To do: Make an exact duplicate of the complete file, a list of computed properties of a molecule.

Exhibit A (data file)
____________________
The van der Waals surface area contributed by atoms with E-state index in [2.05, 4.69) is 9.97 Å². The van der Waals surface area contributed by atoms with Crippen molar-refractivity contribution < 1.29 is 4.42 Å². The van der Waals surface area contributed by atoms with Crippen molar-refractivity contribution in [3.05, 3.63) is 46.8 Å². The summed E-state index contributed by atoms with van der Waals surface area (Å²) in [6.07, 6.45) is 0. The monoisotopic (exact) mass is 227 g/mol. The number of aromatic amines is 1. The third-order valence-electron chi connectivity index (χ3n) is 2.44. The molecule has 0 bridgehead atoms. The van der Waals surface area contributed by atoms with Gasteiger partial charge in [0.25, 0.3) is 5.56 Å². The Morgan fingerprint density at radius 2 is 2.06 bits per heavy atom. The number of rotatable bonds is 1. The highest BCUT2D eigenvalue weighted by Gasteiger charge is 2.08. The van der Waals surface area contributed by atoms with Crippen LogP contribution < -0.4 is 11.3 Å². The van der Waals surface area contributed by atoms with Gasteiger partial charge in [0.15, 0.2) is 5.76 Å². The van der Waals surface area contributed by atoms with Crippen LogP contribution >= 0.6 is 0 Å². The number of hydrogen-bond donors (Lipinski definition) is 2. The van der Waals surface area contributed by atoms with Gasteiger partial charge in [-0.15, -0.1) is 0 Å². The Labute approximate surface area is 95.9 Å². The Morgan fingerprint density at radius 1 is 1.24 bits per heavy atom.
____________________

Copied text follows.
The van der Waals surface area contributed by atoms with E-state index in [2.05, 4.69) is 9.97 Å². The van der Waals surface area contributed by atoms with Crippen molar-refractivity contribution < 1.29 is 4.42 Å². The van der Waals surface area contributed by atoms with Crippen molar-refractivity contribution in [3.05, 3.63) is 46.8 Å². The summed E-state index contributed by atoms with van der Waals surface area (Å²) in [6.07, 6.45) is 0. The monoisotopic (exact) mass is 227 g/mol. The number of aromatic amines is 1. The third-order valence-electron chi connectivity index (χ3n) is 2.44. The molecule has 0 bridgehead atoms. The van der Waals surface area contributed by atoms with Gasteiger partial charge in [0.25, 0.3) is 5.56 Å². The Morgan fingerprint density at radius 2 is 2.06 bits per heavy atom. The number of rotatable bonds is 1. The highest BCUT2D eigenvalue weighted by Gasteiger charge is 2.08. The van der Waals surface area contributed by atoms with Crippen LogP contribution < -0.4 is 11.3 Å². The van der Waals surface area contributed by atoms with Gasteiger partial charge in [0.15, 0.2) is 5.76 Å². The van der Waals surface area contributed by atoms with Crippen LogP contribution >= 0.6 is 0 Å². The number of hydrogen-bond donors (Lipinski definition) is 2. The van der Waals surface area contributed by atoms with Gasteiger partial charge in [-0.15, -0.1) is 0 Å². The Labute approximate surface area is 95.9 Å². The Morgan fingerprint density at radius 1 is 1.24 bits per heavy atom.